“I played with Nerlens Noel in high school,” Okonoboh said. “I learned a lot from him. Shot blocking is all timing. It’s like scoring – it’s an art. It’s all about timing and patience.”
Okonoboh’s team bowed out of the 64-team championship bracket at adidas with a second-round loss. But in his five games at the tournament he showed college coaches and scouts he is an extra effort guy.
“Internally, that’s a talent,” Pastore said. “One of the talents he has is playing hard. That’s just part of what his make-up is as a person. He brings that to the court. When you have that kind of God-given talent to go with size and length and impeccable timing, you add a kid who plays hard and you have one hell of a prospect.”
Aside from the on-the-court instruction, Okonoboh said he picked up some valuable lessons at the LeBron camp.
“We were at the LeBron James camp and he was talking about how every day he works hard and he’s in the gym,” he said. “That’s one of the best players in the league. At my age, I look at it like I am nowhere close to LeBron. I have to work on everything – my post moves, my jump shot and handling the ball.”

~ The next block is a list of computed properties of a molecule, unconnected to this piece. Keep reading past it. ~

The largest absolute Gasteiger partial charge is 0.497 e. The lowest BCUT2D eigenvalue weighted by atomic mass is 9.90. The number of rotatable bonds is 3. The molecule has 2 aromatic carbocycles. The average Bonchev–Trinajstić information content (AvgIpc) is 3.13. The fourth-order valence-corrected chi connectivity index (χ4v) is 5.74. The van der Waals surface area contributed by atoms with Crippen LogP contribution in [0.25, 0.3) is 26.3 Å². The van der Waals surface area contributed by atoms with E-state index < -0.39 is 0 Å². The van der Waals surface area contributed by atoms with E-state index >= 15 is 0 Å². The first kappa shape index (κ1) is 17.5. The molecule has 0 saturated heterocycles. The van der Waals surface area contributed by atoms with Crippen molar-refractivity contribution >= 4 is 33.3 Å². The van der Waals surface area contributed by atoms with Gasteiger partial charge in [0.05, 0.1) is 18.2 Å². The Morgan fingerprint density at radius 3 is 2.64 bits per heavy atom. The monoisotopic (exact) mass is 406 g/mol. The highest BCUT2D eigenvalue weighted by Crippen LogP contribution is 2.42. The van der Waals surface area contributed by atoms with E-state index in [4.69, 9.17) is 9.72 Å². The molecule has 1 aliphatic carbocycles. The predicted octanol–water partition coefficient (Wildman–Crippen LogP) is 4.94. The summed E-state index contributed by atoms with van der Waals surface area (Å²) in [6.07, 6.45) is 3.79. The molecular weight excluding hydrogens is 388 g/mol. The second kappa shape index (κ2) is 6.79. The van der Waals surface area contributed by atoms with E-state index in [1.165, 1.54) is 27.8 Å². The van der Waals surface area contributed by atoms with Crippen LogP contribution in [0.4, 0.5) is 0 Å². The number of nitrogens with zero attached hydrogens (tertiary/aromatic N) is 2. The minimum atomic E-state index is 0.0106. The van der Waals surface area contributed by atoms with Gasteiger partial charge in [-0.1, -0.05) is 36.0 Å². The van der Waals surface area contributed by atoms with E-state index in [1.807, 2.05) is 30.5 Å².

Okonoboh is also polishing his offensive game. At adidas, he scored in the paint and also stepped out to the three-point line.
Okonoboh has nearly every top school after him
“I learned that you have to take your time with the basketball and not be in a rush to score,” he said. “When I faced up, I shot my jump shot. They call it the Amare Stoudamire two-second rule. You face up and take two seconds to see what you’ve got.”
Schools Coming After Okonoboh
Okonoboh has collected offers from nearly every top team in the country. He is taking it all in stride, however.
“I’ve been focusing on getting better,” he said. “I haven’t been focusing on schools. I’m not really settling for anybody right now. I’m not sure who I am going to visit this fall. My coaches and my parents take care of that.”
Schools that have offered include Indiana, Duke, Louisville, Connecticut, Ohio State, Florida, Gonzaga, Maryland, N.C. State, Pittsburgh, Syracuse and others.
Here were his thoughts on some of those schools:
On Indiana: “The message is they want me. I played with (IU incoming freshman) Noah Vonleh on this team last year. I was with Noah at the Amare Stoudamire camp and the LeBron camp. He is always in my ear about IU. The coaches contact me daily. He talks about how IU is a great program and how they will develop you to get you to where you want to be.”